Lady Emily Hardcastle and her companion Florence Armstrong just moved to the English countryside, hoping to pursue leisurely interests and enjoy neighborly gatherings. After a few days of regaling one another with tales from their top secret past, Emily and Flo find it impossible to sit still. When they discover a dead body in the woods, they eagerly offer to help investigate the murder. Much to the village's surprise, these two ladies are exceedingly skilled at detective work. They’re also hilarious; their witty banter makes for a delightful listening experience, as narrated by Elizabeth Knowelden. (7 hours 43 mins) More info →
Editor Susan Ryeland has worked with Alan Conway for years, putting up with his eccentricities for the sake of his bestselling detective series. Every Atticus Pünd mystery novel feels pretty much the same to Susan by now, each one set in a small English village, following an Agatha Christie-like formula. When Susan reads Conway’s latest, however, she finds there might be more to the fictional mystery at Pye Hall. The more she reads, the more she becomes convinced of a real life mystery between the pages. A tale of greed and gruesome murder prompts Susan to investigate in this clever novel-within-a-novel, narrated by Samantha Bond and Allan Corduner. (15 hours 47 mins) More info →
I waited far too long to read this one. Jim Mustich, author of 1,000 Books to Read Before You Die, and I chatted about Ishiguro’s famous novel on Episode 165 of What Should I Read Next. If you’re craving a road trip through the English countryside, or you just saw the Downton Abbey movie and need more stories of upstairs-downstairs dynamics, this book is for you—especially as narrated by Nicholas Guy Smith. Stevens, longtime butler of an English country estate, takes a much-needed vacation to drive through the country and visit friends. Over the course of his trip, he reflects on his past exposing his quiet and unseen role in history. This book is indeed worth reading in this lifetime. (7 hours) More info →
This hilarious standalone novel is a perfect introduction to Wodehouse's quirky humor. Beatrice Chavender is visiting her sister just outside of London. At breakfast, she takes a bite of "inferior ham." and soon everyone around her suffers the consequences. Sprinkle in some romance, and plenty of ridiculous antics, and this novel is simply a joy to read. It leaps off the page like a 1940's MGM musical or an Oscar Wilde play. If you enjoy British humor, this is a must-read. Narrated by Simon Vance. (5 hours 23 minutes) More info →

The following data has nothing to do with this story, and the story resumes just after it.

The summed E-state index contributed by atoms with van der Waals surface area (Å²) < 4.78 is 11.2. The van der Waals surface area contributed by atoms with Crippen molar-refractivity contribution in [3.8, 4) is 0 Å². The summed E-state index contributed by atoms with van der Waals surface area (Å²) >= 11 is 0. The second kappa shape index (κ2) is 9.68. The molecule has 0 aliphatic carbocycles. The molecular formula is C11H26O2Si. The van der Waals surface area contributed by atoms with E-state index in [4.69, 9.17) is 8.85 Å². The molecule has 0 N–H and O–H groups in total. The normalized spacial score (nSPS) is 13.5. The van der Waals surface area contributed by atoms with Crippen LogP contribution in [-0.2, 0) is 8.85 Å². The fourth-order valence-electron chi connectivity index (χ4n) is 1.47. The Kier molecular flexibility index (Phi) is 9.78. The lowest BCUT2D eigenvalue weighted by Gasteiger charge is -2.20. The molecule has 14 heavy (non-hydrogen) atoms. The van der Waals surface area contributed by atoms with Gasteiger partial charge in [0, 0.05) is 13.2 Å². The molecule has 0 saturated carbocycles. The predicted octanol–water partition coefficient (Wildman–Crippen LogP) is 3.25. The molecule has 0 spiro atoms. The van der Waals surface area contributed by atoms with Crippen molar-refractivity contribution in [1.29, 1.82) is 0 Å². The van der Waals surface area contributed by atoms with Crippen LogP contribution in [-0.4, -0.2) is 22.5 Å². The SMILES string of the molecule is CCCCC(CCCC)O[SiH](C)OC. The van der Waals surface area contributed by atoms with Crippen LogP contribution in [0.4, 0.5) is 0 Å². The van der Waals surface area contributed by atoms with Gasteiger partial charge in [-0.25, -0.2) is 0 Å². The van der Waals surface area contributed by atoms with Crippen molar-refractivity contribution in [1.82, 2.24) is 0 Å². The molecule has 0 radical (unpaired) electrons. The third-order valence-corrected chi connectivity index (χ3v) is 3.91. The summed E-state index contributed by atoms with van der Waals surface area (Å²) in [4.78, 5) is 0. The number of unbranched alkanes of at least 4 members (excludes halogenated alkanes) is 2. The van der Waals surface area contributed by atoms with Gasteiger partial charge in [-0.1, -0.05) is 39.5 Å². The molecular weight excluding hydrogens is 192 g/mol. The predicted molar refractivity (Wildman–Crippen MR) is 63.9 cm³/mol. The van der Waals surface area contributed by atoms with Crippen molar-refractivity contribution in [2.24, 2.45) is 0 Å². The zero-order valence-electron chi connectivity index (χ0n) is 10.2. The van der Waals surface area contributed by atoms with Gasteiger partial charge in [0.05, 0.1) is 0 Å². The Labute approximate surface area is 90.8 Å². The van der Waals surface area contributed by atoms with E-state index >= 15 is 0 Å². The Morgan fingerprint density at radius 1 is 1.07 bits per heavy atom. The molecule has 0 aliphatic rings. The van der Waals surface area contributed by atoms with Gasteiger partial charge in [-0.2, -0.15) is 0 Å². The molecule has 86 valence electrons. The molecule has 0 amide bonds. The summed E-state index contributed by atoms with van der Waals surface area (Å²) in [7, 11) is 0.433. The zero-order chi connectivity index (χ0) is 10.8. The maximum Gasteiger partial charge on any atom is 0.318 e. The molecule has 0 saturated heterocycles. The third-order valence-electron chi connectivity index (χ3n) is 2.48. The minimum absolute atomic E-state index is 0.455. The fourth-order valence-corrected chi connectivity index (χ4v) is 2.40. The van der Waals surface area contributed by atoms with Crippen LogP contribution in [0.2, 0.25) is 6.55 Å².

Who says bedtime stories are just for kids? Winnie the Pooh is timeless, and there’s nothing like a warm, cozy tale of friendship to end your day on a happy note. This audiobook version features talented British actors Stephen Fry and Judi Dench, who bring the Hundred Acre Wood to life. Listen to "Pooh Goes Visiting" and other stories as a family readalong or as part of your introvert self-care routine. (2 hours) More info →
Nikki has spent most of adulthood distancing herself from her family's Sikh traditions, but when her father's unexpected death leaves the family in dire financial straits, she finds a new job teaching creative writing at London’s Punjabi community center. Due to a miscommunication, the Sikh widows show up to class expecting to learn basic English language skills, and Nikki isn't sure what to do. One day, a student brings in a collection of sexy stories to read in English. The women are intrigued, and Nikki quickly realizes that beneath their prim and proper exteriors, the widows hold romantic histories and fantasies in their hearts. Beneath this heartwarming tale of community and the power of storytelling is a compelling mystery. I couldn't stop listening to find out what happens next. Narrated by Meera Syal. (10 hours 34 minutes) More info →
This fun mystery reminded me so much of Angela Lansbury and Murder She Wrote, and it holds appeal for readers aged 18 to 80-something and beyond. Plus, it looks like the first in what will be a series! It's set in a retirement community, where four friends meet in the Jigsaw Room every week to chat about unsolved crimes. This group of 70-somethings call themselves "The Thursday Murder Club." When bodies start piling up in a live and local case, they set out to catch a killer. Completely charming, and so well-narrated by Lesley Manville. More info →
Arthur Conan Doyle's circle of friends included James Barrie, Robert Louis Stevenson, and Oscar Wilde. I like to imagine these men, among other literary icons, at their private soirees and seances, parsing out plotlines over glasses of brandy. These conversations likely inspired several of Sherlock Holmes' adventures, which are perfect when you're in the mood for iconic British characters, settings, and themes. Narrated by Simon Vance, the audiobook enhances Holmes and Watson's witticisms and quibbles as they gather clues. (58 hours) More info →